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Texas Kingsnake posted for all of us...

You can't put the electric and CCTV wires in the same conduit.
--
Tekkie *Please post a follow-up*

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The type of soil makes a difference too. We have lots of rocks in our ground, everything from a couple inches across up to several feet across. A ditch witch digger would be worthless here.
We usually start out with a straight line from the source to the destination. Then we alter that route as needed to work around buried boulders. The end result is usually more serpentine than straight line. :)
The first trench we dug for our incoming power line was in the rockiest part of our property. By the time we dug around all the boulders to try and find a way through the various rocks, we had a crater about 8 feet across. Eventually we did find a route through the rocks though. Thankfully, most other trenches we have dug have been less problematic.
I hired a backhoe once to dig a trench for us. He didn't fare much better than we did with shovels. Since then we've just grabbed a shovel and started digging.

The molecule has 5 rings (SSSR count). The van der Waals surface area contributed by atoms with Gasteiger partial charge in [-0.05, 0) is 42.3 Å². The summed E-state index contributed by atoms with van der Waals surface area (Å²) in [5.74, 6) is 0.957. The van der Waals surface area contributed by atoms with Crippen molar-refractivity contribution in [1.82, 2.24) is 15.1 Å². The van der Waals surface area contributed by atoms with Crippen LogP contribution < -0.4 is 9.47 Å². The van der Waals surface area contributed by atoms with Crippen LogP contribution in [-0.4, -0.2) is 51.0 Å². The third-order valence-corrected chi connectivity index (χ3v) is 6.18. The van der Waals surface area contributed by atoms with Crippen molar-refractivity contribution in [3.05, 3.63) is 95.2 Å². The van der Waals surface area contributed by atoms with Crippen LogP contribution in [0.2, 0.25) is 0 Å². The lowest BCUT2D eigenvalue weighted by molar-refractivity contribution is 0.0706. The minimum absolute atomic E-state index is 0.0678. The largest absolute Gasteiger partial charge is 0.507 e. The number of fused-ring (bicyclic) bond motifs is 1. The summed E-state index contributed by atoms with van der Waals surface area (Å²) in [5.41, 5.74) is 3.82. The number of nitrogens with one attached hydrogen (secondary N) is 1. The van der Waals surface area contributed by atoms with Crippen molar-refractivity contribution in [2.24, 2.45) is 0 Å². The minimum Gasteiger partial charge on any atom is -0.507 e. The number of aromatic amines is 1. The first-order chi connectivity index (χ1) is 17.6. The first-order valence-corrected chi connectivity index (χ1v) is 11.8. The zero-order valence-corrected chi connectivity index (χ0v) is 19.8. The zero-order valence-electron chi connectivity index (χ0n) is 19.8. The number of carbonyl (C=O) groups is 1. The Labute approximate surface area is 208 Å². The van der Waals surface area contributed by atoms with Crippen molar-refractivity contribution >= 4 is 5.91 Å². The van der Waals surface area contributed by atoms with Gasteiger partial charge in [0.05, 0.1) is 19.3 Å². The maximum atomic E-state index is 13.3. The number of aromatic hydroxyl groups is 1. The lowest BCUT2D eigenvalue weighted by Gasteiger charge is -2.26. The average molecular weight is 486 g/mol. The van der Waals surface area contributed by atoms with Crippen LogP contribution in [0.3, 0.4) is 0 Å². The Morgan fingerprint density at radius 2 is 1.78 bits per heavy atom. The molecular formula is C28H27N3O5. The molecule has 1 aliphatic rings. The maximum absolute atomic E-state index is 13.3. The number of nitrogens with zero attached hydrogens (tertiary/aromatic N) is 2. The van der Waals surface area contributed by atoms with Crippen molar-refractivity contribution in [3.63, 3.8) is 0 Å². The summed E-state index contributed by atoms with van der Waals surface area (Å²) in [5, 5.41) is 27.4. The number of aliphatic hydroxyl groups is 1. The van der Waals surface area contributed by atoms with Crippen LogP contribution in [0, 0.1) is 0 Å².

Of course, rigid drain pipes or conduit aren't always flexible like electrical cables. If I absolutely can't find a way to reroute the trench around a rock I have resorted to drilling and chipping away at the rock to get the necessary clearance. Thankfully, I've only had to do that once or twice in the last 25 years.
Anthony Watson www.mountainsoftware.com www.watsondiy.com
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Nor entirely practical. My old phone line goes through a PVC pipe. Problem is, water gets into the pipe and when Winter time comes 'round and there goes my landline. I hadda run a above ground line, instead. Sometimes, still gets wet and drops out, but at least I can access it and fix it when it does.
BTW, one the few times WD40 is actaully helpful. ;)
nb
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On Sunday, June 28, 2015 at 12:47:08 PM UTC-4, notbob wrote:

Sounds like the problem there is not using wires rated for wet locations. All PVC underground winds up with some moisture and water in it.
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wrote:

I agree but I wonder where the moisture comes from? Condensation? Leaks at the entry/exit points from the ground? Well glued PVC *should* be waterproof, should it not? From what I've read about UF wire, direct burial should be fine. I just wish I could get away with direct burial of the juvie living next door that's caused this need for better perimeter lighting. <wicked smile>
TKS
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On Sunday, June 28, 2015 at 5:26:33 PM UTC-4, Texas Kingsnake wrote:

Yes and yes.
Well glued PVC *should* be

Yes, PVC leaking is rarely the problem.
From what I've read about UF wire, direct burial

I know what you mean....